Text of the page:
In the face of Israeli outrage over the Iran nuclear accord, the Pentagon is moving quickly to reinforce arguably the strongest part of the U.S.-Israeli relationship: military cooperation.
But officials say Washington has no plans to offer new weaponry as compensation for the Iran deal.
Defense Secretary Ash Carter left for Tel Aviv on Sunday to push ahead with talks on ways the U.S. can further improve Israel’s security — not just with Iranian threats in mind, but an array of other challenges, including cyberdefense and maritime security.
Israel’s also has expressed concern that U.S. sales of advanced weaponry to Gulf Arab states has the potential of offsetting, to some degree, Israel’s qualitative military edge.
Carter is scheduled to meet with Netanyahu and Israeli Defense Minister Moshe Yaalon, as well as with Israeli generals, and visit troops in northern Israel. He plans to stop in Jordan and Saudi Arabia, U.S. allies whose leaders also are worried about implications of the nuclear deal.
Cabinet Minister Yuval Steinitz, Netanyahu’s point man on the nuclear issue, told reporters “there is no real compensation for Israel” if Iran develops the capacity to make nuclear weapons.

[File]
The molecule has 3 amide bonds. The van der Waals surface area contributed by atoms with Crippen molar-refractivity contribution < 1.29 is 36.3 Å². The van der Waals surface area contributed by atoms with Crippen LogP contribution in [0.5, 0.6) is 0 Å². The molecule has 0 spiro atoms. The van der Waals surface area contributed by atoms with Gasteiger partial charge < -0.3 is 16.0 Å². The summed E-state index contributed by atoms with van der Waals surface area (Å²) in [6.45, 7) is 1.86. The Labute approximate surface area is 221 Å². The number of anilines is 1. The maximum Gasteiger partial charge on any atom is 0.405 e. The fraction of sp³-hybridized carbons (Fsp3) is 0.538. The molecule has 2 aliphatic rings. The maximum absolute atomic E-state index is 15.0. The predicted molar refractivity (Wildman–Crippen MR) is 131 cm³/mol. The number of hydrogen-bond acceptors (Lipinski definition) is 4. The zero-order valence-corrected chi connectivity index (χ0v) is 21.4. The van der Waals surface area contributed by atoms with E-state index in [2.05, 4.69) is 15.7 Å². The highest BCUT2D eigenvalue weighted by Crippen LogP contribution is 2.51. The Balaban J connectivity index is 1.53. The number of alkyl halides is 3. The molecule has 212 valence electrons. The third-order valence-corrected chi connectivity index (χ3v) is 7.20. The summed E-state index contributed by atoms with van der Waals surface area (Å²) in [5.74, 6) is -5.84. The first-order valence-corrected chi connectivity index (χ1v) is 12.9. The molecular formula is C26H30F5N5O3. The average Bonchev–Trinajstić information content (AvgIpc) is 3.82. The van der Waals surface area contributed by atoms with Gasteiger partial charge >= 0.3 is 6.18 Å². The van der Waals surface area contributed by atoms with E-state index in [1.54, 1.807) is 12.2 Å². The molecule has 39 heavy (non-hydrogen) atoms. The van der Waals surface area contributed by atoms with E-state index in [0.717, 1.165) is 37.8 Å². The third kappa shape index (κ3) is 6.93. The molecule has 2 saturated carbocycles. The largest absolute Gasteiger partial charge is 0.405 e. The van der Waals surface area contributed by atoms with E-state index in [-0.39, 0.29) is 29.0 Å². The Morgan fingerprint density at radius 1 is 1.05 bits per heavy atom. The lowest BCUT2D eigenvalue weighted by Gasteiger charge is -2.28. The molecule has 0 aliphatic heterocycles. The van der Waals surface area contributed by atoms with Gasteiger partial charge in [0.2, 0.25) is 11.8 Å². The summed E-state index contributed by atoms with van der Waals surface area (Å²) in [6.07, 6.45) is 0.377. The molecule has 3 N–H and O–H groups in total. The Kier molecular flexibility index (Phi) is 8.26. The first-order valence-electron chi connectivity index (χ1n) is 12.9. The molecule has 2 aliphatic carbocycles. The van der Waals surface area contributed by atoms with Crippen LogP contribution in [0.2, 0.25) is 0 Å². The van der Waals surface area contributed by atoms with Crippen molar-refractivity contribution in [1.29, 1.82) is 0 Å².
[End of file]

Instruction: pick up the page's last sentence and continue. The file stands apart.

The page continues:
The two countries have been holding talks on renewing a 10-year defense pact set to expire in 2018. Under the current deal, Israel receives about $3 billion in military aid from the U.S. each year. That number is likely to increase when the deal is renewed, and possibly before then.
Obama has indicated he is open to new ways of improving Israeli security, but he has played down the idea that ending economic penalties on Iran will drastically alter the balance of power in the region.
“Do we think that with the sanctions coming down, that Iran will have some additional resources for its military and for some of the activities in the region that are a threat to us and a threat to our allies? I think that is a likelihood,” Obama told a White House news conference on Wednesday. “Do I think it’s a game-changer for them? No.”
But Defense Minister Moshe Yaalon on Friday indicated the Iran deal would have a significant impact on U.S.-Israel defense ties and that an upgrading of material support would be sought, though not immediately.
““We will ultimately, of course, have to go and talk about the trade-offs that Israel has coming to it in order to preserve a qualitative edge,” he said, referring to Israel’s military superiority in the Middle East.
Meanwhile, Defense Ministry director-general Dan Harel was in the United States this week reportedly to assess the Obama administration’s planned military aid to Gulf Arab states and its impact on the Israeli “qualitative edge.”